Cantor, Temple Emanu El
Having taken piano lessons, and having sung in four-part harmony with his family from a young age, Richard Lawrence felt ready for his bar mitzvah – so much so that he slacked off some in his preparations.
However, his relative lack of effort didn’t go unnoticed. His bar mitzvah tutor at Temple Beth Emeth in Ann Arbor, Mich., eventually called him out, which led him to get his act together with regard to learning.
“I’m certainly glad that I did because, ‘A,’ it helped remind me how important it is to do, and ‘B,’ that was a skill that I held onto and came in handy once I decided to be a cantor,” says Lawrence, who was 14 at the time of the June 1999 bar mitzvah.
Moreover, it was an ideal time for Lawrence to develop such Jewish learning. That year, his Reform temple had borrowed a special haftorah scroll, which contains all the haftorahs, from which he got to chant – an opportunity he realized he may never see again.
When the day actually came, Lawrence felt confident. He even got a laugh from the congregation and its president when he stole her thunder by thanking out-of-town guests — the president’s usual line at such services.
“She cracked up,” he says. “She totally understood it was just me being silly.”
To complete the occasion, Lawrence and his family had a kiddush luncheon at which a pianist played music in the temple’s social hall.
After the bar mitzvah, he remained involved with the temple via its choir and eventually was a youth leader, or madrich.
Years later, during the summer as a sophomore at Oberlin College, Lawrence was an assistant music director at Star Island, an organization and space that hosts various conferences in Portsmouth, N.H. There, a conference leader asked him if as someone with a Jewish background he could lead music for a unitarian Shabbat service. Afterward, a guest told him she enjoyed it and noticed his “entire face lit up” while singing.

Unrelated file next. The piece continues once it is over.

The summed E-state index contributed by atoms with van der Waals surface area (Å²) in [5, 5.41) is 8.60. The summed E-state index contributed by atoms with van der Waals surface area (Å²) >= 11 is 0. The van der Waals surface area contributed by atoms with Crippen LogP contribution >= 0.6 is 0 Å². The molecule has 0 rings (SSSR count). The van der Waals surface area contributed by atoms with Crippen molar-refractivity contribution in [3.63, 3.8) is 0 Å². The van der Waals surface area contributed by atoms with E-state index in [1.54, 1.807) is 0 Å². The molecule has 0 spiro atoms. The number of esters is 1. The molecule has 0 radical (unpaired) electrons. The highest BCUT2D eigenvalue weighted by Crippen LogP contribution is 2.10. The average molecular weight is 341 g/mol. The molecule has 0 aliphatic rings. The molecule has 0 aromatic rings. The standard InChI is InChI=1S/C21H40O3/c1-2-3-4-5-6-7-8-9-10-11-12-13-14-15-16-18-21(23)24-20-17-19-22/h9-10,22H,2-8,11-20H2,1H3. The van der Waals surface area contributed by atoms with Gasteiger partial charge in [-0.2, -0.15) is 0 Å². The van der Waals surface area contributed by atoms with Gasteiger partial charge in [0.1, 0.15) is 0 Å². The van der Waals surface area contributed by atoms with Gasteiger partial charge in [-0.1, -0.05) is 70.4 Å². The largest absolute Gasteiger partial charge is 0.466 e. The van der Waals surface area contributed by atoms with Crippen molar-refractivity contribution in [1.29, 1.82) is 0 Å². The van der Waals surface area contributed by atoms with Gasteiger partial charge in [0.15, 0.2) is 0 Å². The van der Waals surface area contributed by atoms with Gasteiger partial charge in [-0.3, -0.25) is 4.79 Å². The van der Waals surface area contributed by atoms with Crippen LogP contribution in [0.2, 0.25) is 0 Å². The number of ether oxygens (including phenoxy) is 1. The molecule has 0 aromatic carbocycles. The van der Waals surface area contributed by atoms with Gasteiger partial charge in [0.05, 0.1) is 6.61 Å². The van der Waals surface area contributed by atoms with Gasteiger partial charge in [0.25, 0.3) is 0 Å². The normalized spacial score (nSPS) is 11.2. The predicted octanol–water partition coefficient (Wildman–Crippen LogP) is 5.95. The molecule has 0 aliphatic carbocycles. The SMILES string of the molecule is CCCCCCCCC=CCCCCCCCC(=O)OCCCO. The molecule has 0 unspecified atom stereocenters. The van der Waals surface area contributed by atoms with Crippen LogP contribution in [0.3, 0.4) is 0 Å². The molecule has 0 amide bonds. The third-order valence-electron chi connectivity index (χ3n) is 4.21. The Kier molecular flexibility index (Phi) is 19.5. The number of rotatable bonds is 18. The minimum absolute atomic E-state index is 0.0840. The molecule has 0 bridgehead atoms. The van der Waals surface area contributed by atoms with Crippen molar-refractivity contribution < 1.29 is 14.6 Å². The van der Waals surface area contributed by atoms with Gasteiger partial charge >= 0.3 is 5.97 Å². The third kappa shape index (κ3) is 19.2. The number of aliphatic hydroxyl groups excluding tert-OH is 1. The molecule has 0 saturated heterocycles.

“That made me think, ‘Well, hold on a second, maybe I should look into this further,’” he says.
Later that year, he did an internship at that same Ann Arbor congregation of his bar mitzvah and decided to switch his major from computer science to Jewish studies.
Today, as cantor at Temple Emanu El in Orange, Lawrence is also the temple’s b’nai mitzvah tutor and likely thinks about his bar mitzvah more often than most. He’s now in the position to call out students who may not be working at their full potential, as he’s had to do from time to time. He remembers one student in particular, to whom he gave a similar talk as his bar mitzvah tutor gave him years earlier, saying, “If you lean into this, there’s a good chance that you will get fantastic results.”
“And he did,” Lawrence says, adding that not even a year later, that student was asked to chant Torah during the High Holy Days because of his skill level.
These days, Lawrence says, children and families are pulled in so many directions, and he always considers questions around why each particular family is prompted to go through with b’nai mitzvah. He says the reasons vary: Some go through the process out of societal obligation, or what they see as a necessary part of Jewish life, while for others – either the parents, children or both – see great meaning in it.
“It’s almost palpable in the room when all persons involved find a great meaning in the whole deal in the first place,” he says.
For some students, the experience changes their outlook on Jewish life – something that happened over the course of years for Lawrence himself, although skills learned during the bar mitzvah process made it possible.
“Parents have said to me, ‘Because of this, (the student) feels more confident now as a person,’” he says. “They feel like they can tackle more now and challenge themselves more.”
This article appeared in the Fall 2018 issue of Bar•Bat Mitzvah.